Graduate Student Numa Karolinski: Thermodynamics and scalar-tensor gravity

Graduate Student Numa Karolinski: Thermodynamics and scalar-tensor gravity

Numa Karolinski

Numa Karolinski, a graduate student at Bishop’s University, is engaged in a research project under the supervision of Professor Valerio Faraoni of the Physics and Astronomy Department.

Numa’s research stems from a lifelong passion for theoretical physics, particularly astrophysics and cosmology. This fascination naturally drew him to the first-order thermodynamics of scalar-tensor gravity, which aims to explain gravitational phenomena. He now explores the potential of scalar-tensor gravity to be described as an imperfect fluid and by the Tolman-Ehrenfest criterion, which argues that temperature is not constant in space but varies depending on spacetime metric.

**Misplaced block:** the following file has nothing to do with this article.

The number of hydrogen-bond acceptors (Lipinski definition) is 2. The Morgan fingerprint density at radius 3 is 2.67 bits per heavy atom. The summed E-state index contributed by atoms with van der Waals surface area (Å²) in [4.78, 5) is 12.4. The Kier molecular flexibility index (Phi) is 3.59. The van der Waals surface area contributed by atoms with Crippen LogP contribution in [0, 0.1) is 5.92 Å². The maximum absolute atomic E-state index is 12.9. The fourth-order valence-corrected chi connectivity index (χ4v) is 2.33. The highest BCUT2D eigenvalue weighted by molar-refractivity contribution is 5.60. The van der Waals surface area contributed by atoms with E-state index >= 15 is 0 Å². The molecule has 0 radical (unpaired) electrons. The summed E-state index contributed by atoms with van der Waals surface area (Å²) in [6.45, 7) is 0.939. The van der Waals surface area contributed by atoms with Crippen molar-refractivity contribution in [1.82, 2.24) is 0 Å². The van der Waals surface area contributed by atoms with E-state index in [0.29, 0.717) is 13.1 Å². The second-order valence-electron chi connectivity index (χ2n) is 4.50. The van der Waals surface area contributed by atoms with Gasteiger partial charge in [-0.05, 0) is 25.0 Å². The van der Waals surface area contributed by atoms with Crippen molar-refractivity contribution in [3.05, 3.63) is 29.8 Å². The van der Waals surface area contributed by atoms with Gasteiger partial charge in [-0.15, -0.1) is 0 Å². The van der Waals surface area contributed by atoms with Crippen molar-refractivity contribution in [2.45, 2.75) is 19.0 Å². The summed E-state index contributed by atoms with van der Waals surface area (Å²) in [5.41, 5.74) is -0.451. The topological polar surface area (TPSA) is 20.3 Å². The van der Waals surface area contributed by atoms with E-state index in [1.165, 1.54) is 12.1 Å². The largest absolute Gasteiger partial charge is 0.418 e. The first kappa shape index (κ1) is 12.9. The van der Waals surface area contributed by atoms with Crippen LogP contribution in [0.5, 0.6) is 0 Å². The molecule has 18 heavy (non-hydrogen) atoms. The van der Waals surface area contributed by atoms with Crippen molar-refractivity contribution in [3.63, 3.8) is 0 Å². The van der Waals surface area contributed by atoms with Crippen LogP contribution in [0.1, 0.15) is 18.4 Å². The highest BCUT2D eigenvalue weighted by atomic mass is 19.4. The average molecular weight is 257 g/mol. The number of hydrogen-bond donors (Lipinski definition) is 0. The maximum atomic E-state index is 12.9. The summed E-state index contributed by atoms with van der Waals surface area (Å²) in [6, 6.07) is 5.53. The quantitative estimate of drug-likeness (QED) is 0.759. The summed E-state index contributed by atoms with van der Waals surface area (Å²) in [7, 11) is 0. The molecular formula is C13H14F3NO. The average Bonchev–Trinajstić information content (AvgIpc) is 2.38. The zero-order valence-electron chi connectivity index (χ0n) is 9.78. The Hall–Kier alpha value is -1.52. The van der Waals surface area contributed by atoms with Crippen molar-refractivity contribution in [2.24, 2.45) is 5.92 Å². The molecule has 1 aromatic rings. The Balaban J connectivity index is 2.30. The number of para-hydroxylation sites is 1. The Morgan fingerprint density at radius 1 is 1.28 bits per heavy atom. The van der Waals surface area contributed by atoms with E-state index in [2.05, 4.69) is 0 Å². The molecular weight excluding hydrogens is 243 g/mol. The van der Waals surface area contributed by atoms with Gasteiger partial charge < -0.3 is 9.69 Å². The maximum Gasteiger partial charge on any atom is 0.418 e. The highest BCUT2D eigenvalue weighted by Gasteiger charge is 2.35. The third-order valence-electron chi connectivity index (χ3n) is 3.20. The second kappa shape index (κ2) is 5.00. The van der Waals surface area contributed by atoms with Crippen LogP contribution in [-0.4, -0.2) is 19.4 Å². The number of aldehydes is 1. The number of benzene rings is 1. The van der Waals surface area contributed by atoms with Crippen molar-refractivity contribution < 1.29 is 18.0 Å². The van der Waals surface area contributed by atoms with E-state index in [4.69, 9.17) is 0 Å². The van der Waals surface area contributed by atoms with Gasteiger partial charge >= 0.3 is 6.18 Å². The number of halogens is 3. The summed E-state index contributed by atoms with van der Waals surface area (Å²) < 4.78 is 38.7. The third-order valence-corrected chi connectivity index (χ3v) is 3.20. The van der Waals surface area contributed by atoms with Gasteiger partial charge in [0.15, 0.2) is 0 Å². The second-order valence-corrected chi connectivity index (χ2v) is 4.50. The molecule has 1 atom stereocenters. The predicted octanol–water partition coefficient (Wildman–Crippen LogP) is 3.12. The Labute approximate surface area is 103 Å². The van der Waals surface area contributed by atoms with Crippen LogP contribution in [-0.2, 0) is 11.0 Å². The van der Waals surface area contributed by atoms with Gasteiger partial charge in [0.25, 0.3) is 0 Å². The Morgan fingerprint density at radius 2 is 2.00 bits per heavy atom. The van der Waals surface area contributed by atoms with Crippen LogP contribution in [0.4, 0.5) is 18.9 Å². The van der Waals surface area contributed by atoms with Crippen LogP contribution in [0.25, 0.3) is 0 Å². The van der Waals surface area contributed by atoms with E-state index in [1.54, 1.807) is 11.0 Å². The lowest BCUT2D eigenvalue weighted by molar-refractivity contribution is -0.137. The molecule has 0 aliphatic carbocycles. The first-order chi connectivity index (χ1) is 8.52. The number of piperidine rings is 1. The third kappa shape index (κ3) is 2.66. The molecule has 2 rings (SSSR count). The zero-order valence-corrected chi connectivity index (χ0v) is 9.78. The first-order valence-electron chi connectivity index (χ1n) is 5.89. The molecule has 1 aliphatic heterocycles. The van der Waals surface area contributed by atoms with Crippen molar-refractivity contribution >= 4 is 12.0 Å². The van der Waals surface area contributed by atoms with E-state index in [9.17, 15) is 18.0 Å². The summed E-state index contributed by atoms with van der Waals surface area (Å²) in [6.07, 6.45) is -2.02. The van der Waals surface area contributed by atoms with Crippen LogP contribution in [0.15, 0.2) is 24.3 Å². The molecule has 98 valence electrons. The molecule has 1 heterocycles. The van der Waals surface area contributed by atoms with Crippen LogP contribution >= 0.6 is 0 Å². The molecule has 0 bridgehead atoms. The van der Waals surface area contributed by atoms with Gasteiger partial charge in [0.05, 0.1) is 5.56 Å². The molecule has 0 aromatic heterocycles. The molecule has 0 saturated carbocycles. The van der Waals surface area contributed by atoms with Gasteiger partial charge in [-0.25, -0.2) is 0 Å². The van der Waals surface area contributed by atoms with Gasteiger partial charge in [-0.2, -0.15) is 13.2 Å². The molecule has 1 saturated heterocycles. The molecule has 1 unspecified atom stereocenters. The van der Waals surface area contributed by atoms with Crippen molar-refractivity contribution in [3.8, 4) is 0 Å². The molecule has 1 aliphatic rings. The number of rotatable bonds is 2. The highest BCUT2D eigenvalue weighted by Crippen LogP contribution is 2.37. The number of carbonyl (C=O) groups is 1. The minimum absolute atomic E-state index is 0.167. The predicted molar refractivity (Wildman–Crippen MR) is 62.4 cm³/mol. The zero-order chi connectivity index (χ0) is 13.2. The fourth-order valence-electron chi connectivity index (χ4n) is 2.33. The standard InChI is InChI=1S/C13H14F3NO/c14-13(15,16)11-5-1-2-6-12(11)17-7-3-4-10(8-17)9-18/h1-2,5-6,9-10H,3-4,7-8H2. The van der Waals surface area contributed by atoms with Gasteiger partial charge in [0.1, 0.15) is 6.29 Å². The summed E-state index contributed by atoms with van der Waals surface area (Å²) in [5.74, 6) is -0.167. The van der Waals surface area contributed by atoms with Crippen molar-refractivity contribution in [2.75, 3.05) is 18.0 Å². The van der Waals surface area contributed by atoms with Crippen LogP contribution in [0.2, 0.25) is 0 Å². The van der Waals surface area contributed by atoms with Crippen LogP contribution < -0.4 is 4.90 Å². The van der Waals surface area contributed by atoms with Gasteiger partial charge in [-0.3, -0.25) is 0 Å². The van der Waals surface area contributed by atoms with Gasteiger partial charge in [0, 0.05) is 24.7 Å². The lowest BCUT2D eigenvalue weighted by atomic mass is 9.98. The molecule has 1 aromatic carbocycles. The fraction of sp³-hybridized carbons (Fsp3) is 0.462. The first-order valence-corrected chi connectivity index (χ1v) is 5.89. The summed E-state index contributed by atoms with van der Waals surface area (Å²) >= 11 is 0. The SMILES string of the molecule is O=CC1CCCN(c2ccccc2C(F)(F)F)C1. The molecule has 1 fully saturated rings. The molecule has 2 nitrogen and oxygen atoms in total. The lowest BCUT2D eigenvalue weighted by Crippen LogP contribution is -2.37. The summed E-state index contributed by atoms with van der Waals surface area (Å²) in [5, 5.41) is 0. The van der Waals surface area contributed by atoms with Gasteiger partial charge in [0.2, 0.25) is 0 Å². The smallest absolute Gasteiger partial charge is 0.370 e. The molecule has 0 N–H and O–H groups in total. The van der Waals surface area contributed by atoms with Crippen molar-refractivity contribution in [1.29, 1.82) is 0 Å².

Employing analytical solutions and mathematical programming, Numa’s work contributes to understanding cosmological details by offering an alternative theory to gravity, something that has been sought after for decades. Discovering such a theory would be of immense value to physicists, given the tension between General Relativity and the Standard Model of Particle Physics.

Additionally, Numa hopes to address the mysteries of the accelerated expansion of space as well as inflation, via the link between scalar fields and cosmological phenomena.

Numa plans to become a physics professor and will thus pursue a physics Ph.D. in Canada after his time at Bishop’s. He hopes to be able to use his academic position to advocate for causes important to him as he progresses in the academic world.